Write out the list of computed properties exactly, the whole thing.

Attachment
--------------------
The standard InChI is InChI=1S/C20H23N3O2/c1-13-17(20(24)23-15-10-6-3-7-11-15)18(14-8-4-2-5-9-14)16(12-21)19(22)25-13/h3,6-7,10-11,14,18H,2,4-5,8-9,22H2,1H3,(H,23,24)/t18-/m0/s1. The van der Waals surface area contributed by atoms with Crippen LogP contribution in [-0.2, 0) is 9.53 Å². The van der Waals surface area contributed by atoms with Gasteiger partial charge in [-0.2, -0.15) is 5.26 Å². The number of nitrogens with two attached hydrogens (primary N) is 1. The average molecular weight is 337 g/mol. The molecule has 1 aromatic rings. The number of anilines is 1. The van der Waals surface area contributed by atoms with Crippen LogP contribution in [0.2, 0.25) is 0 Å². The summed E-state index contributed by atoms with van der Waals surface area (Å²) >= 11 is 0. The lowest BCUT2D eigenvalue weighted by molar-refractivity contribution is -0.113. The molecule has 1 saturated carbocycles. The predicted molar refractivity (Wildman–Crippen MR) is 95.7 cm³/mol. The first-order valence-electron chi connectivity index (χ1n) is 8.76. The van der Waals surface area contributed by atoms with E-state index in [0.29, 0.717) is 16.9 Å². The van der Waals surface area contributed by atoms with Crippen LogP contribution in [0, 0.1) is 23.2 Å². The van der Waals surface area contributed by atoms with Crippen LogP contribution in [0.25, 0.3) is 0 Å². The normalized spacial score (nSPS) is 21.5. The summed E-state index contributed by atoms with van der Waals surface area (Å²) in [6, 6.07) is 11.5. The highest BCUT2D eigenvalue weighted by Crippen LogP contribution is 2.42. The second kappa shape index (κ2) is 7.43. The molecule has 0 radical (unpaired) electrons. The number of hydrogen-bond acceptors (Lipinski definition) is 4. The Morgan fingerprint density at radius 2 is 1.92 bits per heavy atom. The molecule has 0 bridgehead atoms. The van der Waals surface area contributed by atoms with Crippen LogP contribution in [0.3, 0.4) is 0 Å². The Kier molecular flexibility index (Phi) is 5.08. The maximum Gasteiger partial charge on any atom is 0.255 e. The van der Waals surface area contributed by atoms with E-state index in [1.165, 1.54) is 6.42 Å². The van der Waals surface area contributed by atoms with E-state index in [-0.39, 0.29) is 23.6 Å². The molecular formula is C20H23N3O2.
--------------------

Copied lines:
The standard InChI is InChI=1S/C20H23N3O2/c1-13-17(20(24)23-15-10-6-3-7-11-15)18(14-8-4-2-5-9-14)16(12-21)19(22)25-13/h3,6-7,10-11,14,18H,2,4-5,8-9,22H2,1H3,(H,23,24)/t18-/m0/s1. The van der Waals surface area contributed by atoms with Crippen LogP contribution in [-0.2, 0) is 9.53 Å². The van der Waals surface area contributed by atoms with Gasteiger partial charge in [-0.2, -0.15) is 5.26 Å². The number of nitrogens with two attached hydrogens (primary N) is 1. The average molecular weight is 337 g/mol. The molecule has 1 aromatic rings. The number of anilines is 1. The van der Waals surface area contributed by atoms with Crippen LogP contribution in [0.2, 0.25) is 0 Å². The summed E-state index contributed by atoms with van der Waals surface area (Å²) >= 11 is 0. The lowest BCUT2D eigenvalue weighted by molar-refractivity contribution is -0.113. The molecule has 1 saturated carbocycles. The predicted molar refractivity (Wildman–Crippen MR) is 95.7 cm³/mol. The first-order valence-electron chi connectivity index (χ1n) is 8.76. The van der Waals surface area contributed by atoms with E-state index in [0.29, 0.717) is 16.9 Å². The van der Waals surface area contributed by atoms with Crippen LogP contribution in [0, 0.1) is 23.2 Å². The van der Waals surface area contributed by atoms with Crippen LogP contribution in [0.25, 0.3) is 0 Å². The normalized spacial score (nSPS) is 21.5. The summed E-state index contributed by atoms with van der Waals surface area (Å²) in [6, 6.07) is 11.5. The highest BCUT2D eigenvalue weighted by Crippen LogP contribution is 2.42. The second kappa shape index (κ2) is 7.43. The molecule has 0 radical (unpaired) electrons. The number of hydrogen-bond acceptors (Lipinski definition) is 4. The Morgan fingerprint density at radius 2 is 1.92 bits per heavy atom. The molecule has 0 bridgehead atoms. The van der Waals surface area contributed by atoms with Crippen LogP contribution in [0.3, 0.4) is 0 Å². The Kier molecular flexibility index (Phi) is 5.08. The maximum Gasteiger partial charge on any atom is 0.255 e. The van der Waals surface area contributed by atoms with E-state index in [1.165, 1.54) is 6.42 Å². The van der Waals surface area contributed by atoms with E-state index in [-0.39, 0.29) is 23.6 Å². The molecular formula is C20H23N3O2.